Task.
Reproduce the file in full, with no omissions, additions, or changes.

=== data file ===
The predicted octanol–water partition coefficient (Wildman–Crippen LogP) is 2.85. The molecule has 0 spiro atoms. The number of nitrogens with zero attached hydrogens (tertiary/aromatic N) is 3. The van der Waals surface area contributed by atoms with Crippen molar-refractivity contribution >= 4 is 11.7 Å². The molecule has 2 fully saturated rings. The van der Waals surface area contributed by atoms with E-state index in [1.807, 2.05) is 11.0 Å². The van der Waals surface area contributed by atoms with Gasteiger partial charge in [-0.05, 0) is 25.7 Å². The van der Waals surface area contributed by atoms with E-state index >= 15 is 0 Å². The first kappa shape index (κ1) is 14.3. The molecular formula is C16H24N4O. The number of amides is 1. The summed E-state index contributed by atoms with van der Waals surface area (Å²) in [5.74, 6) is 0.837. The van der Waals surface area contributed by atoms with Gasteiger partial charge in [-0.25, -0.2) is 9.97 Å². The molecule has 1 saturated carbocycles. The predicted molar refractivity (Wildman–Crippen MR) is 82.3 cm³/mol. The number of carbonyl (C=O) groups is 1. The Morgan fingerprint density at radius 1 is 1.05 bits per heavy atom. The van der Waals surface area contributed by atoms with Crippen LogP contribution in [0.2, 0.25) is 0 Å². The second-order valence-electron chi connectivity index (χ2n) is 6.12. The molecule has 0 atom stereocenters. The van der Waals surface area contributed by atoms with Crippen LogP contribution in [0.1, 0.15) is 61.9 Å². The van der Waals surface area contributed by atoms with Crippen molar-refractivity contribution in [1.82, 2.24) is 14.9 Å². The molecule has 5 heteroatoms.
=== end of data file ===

The predicted octanol–water partition coefficient (Wildman–Crippen LogP) is 2.85. The molecule has 0 spiro atoms. The number of nitrogens with zero attached hydrogens (tertiary/aromatic N) is 3. The van der Waals surface area contributed by atoms with Crippen molar-refractivity contribution >= 4 is 11.7 Å². The molecule has 2 fully saturated rings. The van der Waals surface area contributed by atoms with E-state index in [1.807, 2.05) is 11.0 Å². The van der Waals surface area contributed by atoms with Gasteiger partial charge in [-0.05, 0) is 25.7 Å². The van der Waals surface area contributed by atoms with E-state index >= 15 is 0 Å². The first kappa shape index (κ1) is 14.3. The molecular formula is C16H24N4O. The number of amides is 1. The summed E-state index contributed by atoms with van der Waals surface area (Å²) in [5.74, 6) is 0.837. The van der Waals surface area contributed by atoms with Gasteiger partial charge in [-0.25, -0.2) is 9.97 Å². The molecule has 1 saturated carbocycles. The predicted molar refractivity (Wildman–Crippen MR) is 82.3 cm³/mol. The number of carbonyl (C=O) groups is 1. The Morgan fingerprint density at radius 1 is 1.05 bits per heavy atom. The van der Waals surface area contributed by atoms with Crippen LogP contribution in [0.2, 0.25) is 0 Å². The second-order valence-electron chi connectivity index (χ2n) is 6.12. The molecule has 0 atom stereocenters. The van der Waals surface area contributed by atoms with Crippen LogP contribution in [0.1, 0.15) is 61.9 Å². The van der Waals surface area contributed by atoms with Crippen molar-refractivity contribution in [1.82, 2.24) is 14.9 Å². The molecule has 5 heteroatoms.